One of the best examples of this phenomenon was recognized during a casino mathematics seminar I was conducting last spring for the University of Nevada, Reno’s Extended Education program. After providing examples of how decreasing deck penetration will actually lower blackjack revenue production as well as lower the game win/drop hold percentage, and how greater deck penetration would increase the casino’s overall profitability (even after taking into account the possible increase of losses to card counters), members of the seminar were reluctant to go along with this analysis. Their reason? It had nothing to do with the mathematical explanation or examples; it had to do with their own job security.
Several members of the seminar agreed that deeper penetration in blackjack would produce more revenue for their casino; however, they felt that this type of thinking, radical to the blackjack industry at this time, would place them personally in an unsecured position. If changes made to the existing procedures coincided with a negative swing in the games' normal fluctuation, i.e., a lower drop/win hold percentage, the attendees believed that they would more than likely lose their jobs.
“A deep deck penetration would be more beneficial for the house, but what good does that do me and my family if by doing the right thing I have an increased chance of losing my well paying position?” they asked. Unfortunately, with the beginning of the second millennium the gaming industry is still recognized as an industry that believes in “management through termination” when actual numbers don’t fit with management’s expectations.
A number of game protection procedures have become more prevalent in recent years--becoming, in fact, more the rule then the exception--which have been highly problematic for blackjack time and motion issues. These protection procedures are costing the casinos more in blackjack revenue then they save from potential advantage players. I’ve taken the liberty of listing some of these procedures and how I feel these procedures are hurting the casinos while reducing the games' attractiveness to customers and producing--let's face it--very boring games.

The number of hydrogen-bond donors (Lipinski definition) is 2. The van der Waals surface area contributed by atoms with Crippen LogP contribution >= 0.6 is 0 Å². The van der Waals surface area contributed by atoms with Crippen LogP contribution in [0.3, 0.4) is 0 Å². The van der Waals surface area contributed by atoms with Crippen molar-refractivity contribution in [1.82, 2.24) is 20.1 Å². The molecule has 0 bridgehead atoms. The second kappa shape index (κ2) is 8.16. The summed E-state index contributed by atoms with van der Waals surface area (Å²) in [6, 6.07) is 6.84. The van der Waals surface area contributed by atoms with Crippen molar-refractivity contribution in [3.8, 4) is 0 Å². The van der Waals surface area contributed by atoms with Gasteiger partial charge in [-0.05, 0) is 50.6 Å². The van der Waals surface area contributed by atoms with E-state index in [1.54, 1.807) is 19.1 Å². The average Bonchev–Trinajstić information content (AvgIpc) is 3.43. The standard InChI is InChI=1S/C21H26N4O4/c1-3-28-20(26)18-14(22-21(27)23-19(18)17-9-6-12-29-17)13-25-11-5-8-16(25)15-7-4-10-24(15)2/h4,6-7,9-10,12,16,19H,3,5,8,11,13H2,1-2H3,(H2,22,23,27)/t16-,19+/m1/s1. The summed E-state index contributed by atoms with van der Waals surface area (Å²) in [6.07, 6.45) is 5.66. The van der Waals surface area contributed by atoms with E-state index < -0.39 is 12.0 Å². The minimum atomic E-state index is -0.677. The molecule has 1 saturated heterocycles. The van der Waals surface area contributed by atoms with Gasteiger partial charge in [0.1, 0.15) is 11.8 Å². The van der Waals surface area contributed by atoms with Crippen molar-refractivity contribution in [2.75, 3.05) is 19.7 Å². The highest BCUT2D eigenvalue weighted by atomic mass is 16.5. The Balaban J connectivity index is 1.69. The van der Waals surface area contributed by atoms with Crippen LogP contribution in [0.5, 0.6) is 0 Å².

No Mid-shoe Entry: This procedure was established to prevent professional players from back counting and jumping into games. The casinos also support the use of this procedure by explaining that it makes the seated players on the table happy because other customers can’t “jump in” and disrupt the “run of the cards”. Unfortunately, although I’ve asked to see findings from customer polls, comment cards, or focus groups that support this assumption, I have yet to see anything of material substance.
Yet, the use of “No Mid-shoe Entry” has not only seemed to be on the increase in multiple deck shoe games, it has spread to the double deck blackjack games as well. In some instances I’ve seen casinos that have “No Mid-shoe Entry” only on their hand held games; why, I have no idea.
Personally, I find implementing a procedure that tells players “I do not want you to play on my games”, seriously wrong. Consider the extreme although still possible example of synchronized dealers shuffling at the same time on every six deck game in a small to medium size casino. If a player were to walk into the casino immediately after the shuffle and the first round of cards had been dealt, that player may have to wait up to fourteen minutes (plus through the next shuffle) to make a blackjack wager. Based on a model designed to illustrate the effects of time and motion on blackjack, this procedure could cost the casino between two and three rounds on all opened tables per hour. For a medium size casino “No Mid-shoe Entry” could cost around $400k to $500k in blackjack win annually with nowhere near the parity gain due to increased game protection. I doubt “bus loads” of card counters back counting blackjack games would cost the casino anywhere near this much.
Decreasing Deck Penetration Points: Now here’s a big killer for casinos utilizing hand shuffling. The intention of casino management is to decrease the percentage of cards dealt so that the card counter will have less chance of winning money from the house. Several years ago I was contacted by an executive from the Flamingo Hilton in Las Vegas and asked if I thought anyone could beat their six deck blackjack games if they cut off three of six decks. I explained that the procedure change would all but eliminate attacks from possible card counters, but the amount of revenue he would lose from decreased productivity would dwarf any expected savings; i.e., the cure worked but the patient died.